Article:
Pastoral Visitation Neglected, But Much-Needed

As an experienced pastor, such as Theodore Ledyard Cuyler (1822-1909), will tell you: A pastor's job does not consist solely in homiletics. "A large part of the labors of every settled minister lies outside the pulpit." 

Addressing an aspect of the ministry that is often overlooked to some degree -- pastoral visitation -- Cuyler goes on to say, in How to be a Pastor (1890): 

"The importance of all that portion of a minister’s work that lies outside of his pulpit can hardly be overestimated. What is the chief object of the Christian ministry? It goes without saying that it is to win souls to Jesus Christ. A great element of power with every faithful ambassador of Christ should be heart-power. A majority of all congregations, rich or poor, are reached and influenced, not so much through the intellect as through the affections. This is an encouraging fact; for while only one man in ten may have the talent to become a very great preacher, the other nine, if they love Christ and love human souls, can become great pastors. Nothing gives a minister such heart-power as personal acquaintance with, and personal attentions to those whom he aims to influence; for everybody loves to be noticed. Especially is personal sympathy welcome in seasons of trial. Let a pastor make himself at home in everybody’s home; let him come often and visit their sick rooms, and kneel beside their empty cribs, and their broken hearts, and pray with them; let him go to the business men in his congregation when they have suffered reverses and give them a word of cheer; let him be quick to recognize the poor, and the children — and he will weave a cord around the hearts of his people that will stand a prodigious pressure. His inferior sermons — (for every minister is guilty of such occasionally) —will be kindly condoned, and he can launch the most pungent truths at his auditors and they will not take offense. He will have won their hearts to himself, and that is a great step towards drawing them to the house of God, and winning their souls to the Saviour. “A house-going minister” said [Thomas] Chalmers, “makes a church-going people.”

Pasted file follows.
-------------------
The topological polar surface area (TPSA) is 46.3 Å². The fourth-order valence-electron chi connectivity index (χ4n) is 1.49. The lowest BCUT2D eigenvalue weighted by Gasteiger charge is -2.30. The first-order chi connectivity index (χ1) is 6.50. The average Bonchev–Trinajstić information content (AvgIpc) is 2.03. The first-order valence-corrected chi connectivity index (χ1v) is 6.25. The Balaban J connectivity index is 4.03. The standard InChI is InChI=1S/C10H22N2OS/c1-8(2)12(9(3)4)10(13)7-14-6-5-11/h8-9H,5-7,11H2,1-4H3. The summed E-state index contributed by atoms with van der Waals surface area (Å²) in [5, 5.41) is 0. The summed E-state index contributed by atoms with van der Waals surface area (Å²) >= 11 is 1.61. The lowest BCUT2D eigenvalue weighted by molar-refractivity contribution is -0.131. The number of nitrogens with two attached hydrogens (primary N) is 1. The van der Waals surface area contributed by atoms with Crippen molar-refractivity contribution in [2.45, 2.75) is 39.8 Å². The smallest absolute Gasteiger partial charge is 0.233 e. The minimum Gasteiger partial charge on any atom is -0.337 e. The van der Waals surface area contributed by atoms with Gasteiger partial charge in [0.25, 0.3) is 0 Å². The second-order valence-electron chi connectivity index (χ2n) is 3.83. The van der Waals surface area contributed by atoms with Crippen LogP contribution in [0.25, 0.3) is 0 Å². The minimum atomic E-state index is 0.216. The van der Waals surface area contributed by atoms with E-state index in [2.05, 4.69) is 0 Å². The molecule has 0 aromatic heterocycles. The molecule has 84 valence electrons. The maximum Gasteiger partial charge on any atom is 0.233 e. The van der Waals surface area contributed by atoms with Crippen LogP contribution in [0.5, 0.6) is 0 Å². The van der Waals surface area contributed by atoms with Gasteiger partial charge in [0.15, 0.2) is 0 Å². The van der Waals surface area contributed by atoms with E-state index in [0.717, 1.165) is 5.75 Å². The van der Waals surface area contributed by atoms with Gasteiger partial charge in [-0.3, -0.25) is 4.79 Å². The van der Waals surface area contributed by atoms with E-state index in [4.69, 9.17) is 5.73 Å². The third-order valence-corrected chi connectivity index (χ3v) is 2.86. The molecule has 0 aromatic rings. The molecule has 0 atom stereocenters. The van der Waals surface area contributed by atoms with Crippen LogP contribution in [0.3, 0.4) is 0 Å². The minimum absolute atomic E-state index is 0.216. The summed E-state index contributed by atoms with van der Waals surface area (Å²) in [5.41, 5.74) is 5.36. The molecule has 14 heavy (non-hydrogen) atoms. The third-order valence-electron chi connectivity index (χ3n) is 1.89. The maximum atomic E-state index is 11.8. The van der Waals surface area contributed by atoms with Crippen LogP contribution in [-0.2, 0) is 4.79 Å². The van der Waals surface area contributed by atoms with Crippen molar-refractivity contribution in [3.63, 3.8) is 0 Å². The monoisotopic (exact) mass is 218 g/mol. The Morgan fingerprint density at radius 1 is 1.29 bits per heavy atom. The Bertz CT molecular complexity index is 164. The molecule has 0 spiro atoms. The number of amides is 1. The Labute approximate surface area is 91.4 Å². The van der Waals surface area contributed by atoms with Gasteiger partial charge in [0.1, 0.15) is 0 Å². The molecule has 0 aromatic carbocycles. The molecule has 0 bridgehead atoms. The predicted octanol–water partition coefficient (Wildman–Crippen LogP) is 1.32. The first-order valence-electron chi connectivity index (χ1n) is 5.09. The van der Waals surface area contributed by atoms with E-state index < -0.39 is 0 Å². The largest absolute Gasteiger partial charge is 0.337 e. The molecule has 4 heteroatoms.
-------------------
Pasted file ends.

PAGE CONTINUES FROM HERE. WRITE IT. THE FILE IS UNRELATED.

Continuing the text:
To read more about the importance of pastoral visitation, especially in times of trial and sickness, and how it glorifies God in the ministry by demonstrating the love of Christ, take up and read Cuyler's heart-warming little book on the subject, which is dedicated particularly to "the young ministers of the Lord Jesus Christ," but is valuable for all.